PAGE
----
Airmen in Afghanistan are accomplishing critical roles as they perform launch and recovery of aircraft for counter-terrorism missions, find and process detailed intelligence information for combatant commanders, or train, advice and assist the Afghan military.
During the all calls and discussions, the chief candidly and honestly answered a variety of questions ranging from the new Enlisted Evaluation System to health care and compensation. He also received mission briefings from each of the units involved and had an opportunity to see Airmen display the weapon systems they operate. Throughout his interactions, he reminded Airmen of one thing.
Eielson selected to receive operational F-35A aircraft
WASHINGTON (AFNS) — Eielson Air Force Base, Alaska, was selected as the new home for the Air Force’s first operational overseas F-35A Lightning IIs.
Air Force officials chose Eielson AFB after a lengthy analysis of the location’s operational considerations, installation attributes, environmental factors and cost.
“Alaska combines a strategically important location with a world-class training environment. Basing the F-35s at Eielson AFB will allow the Air Force the capability of using the Joint Pacific Alaska Range Complex (JPARC) for large force exercises using a multitude of ranges and maneuver areas in Alaska,” said Secretary of the Air Force Deborah Lee James. “This, combined with the largest airspace in the Air Force, ensures realistic combat training for the (Defense Department).”
Proximity to the JPARC will enable the Air Force to take advantage of approximately 65,000 square miles of available airspace for realistic, world-class training in the Air Force’s most advanced fifth-generation fighter.
The decision culminates a three-year process that included an extensive environmental impact statement that examined impacts on such factors as air quality, noise, land use and socioeconomics.
“The decision to base two F-35 squadrons at Eielson AFB, Alaska, combined with the existing F-22 Raptors at Joint Base Elmendorf-Richardson, will double our fifth-generation fighter aircraft presence in the Pacific theater,” said Air Force Chief of Staff Gen. Mark A. Welsh III. “Integrating that fifth-generation force with Navy, Marine, and allied F-35 forces will provide joint and coalition warfighters unprecedented survivability, lethality and battlespace awareness in contested environments. It’s an exciting time for Pacific airpower.”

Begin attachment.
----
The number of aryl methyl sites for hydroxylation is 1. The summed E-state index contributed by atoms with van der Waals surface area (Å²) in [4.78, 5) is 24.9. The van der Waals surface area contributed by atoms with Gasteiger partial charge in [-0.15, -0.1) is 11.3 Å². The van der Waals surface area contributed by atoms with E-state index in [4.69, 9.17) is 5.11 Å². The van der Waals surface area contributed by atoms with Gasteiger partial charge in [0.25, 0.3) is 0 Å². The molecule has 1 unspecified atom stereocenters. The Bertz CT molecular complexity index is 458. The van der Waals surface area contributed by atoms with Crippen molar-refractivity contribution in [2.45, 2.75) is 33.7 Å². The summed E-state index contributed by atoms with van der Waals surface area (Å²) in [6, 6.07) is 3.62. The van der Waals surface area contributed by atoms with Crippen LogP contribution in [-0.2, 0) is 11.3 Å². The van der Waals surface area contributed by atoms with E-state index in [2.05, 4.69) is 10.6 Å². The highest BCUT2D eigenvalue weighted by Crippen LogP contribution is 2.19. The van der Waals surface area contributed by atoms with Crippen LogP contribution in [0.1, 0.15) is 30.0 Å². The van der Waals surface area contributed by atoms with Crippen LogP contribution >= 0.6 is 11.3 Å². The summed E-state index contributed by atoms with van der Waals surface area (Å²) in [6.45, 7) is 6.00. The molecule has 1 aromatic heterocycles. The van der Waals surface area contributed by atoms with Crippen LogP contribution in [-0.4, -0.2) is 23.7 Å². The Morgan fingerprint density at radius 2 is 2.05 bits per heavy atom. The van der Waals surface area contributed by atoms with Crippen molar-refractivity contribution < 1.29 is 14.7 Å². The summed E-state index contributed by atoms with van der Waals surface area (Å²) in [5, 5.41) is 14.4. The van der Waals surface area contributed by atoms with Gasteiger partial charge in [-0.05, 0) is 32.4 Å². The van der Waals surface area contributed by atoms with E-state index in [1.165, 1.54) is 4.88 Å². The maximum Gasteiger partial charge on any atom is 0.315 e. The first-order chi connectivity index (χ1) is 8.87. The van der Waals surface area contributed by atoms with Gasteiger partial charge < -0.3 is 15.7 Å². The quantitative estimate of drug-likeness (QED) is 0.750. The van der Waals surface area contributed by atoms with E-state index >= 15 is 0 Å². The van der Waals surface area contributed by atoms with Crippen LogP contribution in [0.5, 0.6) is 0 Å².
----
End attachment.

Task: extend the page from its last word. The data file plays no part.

The base is projected to receive two squadrons of F-35As, which will join the wing’s F-16 Fighting Falcon aggressor squadron currently assigned to Eielson AFB.
On-base construction to prepare for the aircraft is expected to start in fiscal year 2017 in order to be ready to accept the first F-35As, which are currently scheduled to begin arriving in 2020.
Preliminary estimates had the new aircraft arriving a year earlier, but officials say the 2020 arrival will provide the Air Force more time and grow its active-duty maintenance force.
“The Air Force is facing a shortage of experienced, active-duty fighter aircraft maintainers as we transition from legacy aircraft to the F-35A,” said Lt. Gen. John B. Cooper, the deputy chief of staff the Air Force for logistics, installations and mission support. “Adjusting the initial plan and slightly accelerating F-35A arrivals at Burlington Air Guard Station, Burlington, Vermont, to fall 2019 will allow the service to stick to the overall F-35 rollout schedule, while capitalizing on the Air National Guard’s experienced fighter aircraft maintenance force as we put additional measures in place to increase the number of trained active-duty maintainers.”
The F-35A, manufactured by Lockheed Martin, is a fifth-generation fighter aircraft intended to be the Air Force’s premier strike aircraft through the first half of the 21st century. It is a multi-role fighter that is expected to eventually replace the service’s legacy air-to-ground fighter fleets.